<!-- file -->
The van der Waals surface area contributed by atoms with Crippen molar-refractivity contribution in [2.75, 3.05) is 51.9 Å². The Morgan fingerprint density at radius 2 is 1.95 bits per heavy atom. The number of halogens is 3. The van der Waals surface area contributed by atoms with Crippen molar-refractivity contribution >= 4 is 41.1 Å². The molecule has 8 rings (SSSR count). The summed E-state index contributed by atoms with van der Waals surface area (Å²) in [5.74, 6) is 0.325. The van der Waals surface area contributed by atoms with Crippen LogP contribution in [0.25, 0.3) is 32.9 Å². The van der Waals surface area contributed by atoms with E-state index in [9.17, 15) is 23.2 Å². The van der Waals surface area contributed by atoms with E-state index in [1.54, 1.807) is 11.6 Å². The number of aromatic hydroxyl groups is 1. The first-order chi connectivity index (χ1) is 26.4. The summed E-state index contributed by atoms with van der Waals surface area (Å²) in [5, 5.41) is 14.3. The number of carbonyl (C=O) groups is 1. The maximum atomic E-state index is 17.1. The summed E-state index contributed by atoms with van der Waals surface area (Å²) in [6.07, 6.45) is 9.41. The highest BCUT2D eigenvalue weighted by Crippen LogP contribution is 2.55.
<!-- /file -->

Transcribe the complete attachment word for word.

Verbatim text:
The van der Waals surface area contributed by atoms with Crippen molar-refractivity contribution in [2.75, 3.05) is 51.9 Å². The Morgan fingerprint density at radius 2 is 1.95 bits per heavy atom. The number of halogens is 3. The van der Waals surface area contributed by atoms with Crippen molar-refractivity contribution >= 4 is 41.1 Å². The molecule has 8 rings (SSSR count). The summed E-state index contributed by atoms with van der Waals surface area (Å²) in [5.74, 6) is 0.325. The van der Waals surface area contributed by atoms with Crippen LogP contribution in [0.25, 0.3) is 32.9 Å². The van der Waals surface area contributed by atoms with E-state index in [9.17, 15) is 23.2 Å². The van der Waals surface area contributed by atoms with E-state index in [1.54, 1.807) is 11.6 Å². The number of aromatic hydroxyl groups is 1. The first-order chi connectivity index (χ1) is 26.4. The summed E-state index contributed by atoms with van der Waals surface area (Å²) in [5, 5.41) is 14.3. The number of carbonyl (C=O) groups is 1. The maximum atomic E-state index is 17.1. The summed E-state index contributed by atoms with van der Waals surface area (Å²) in [6.07, 6.45) is 9.41. The highest BCUT2D eigenvalue weighted by Crippen LogP contribution is 2.55.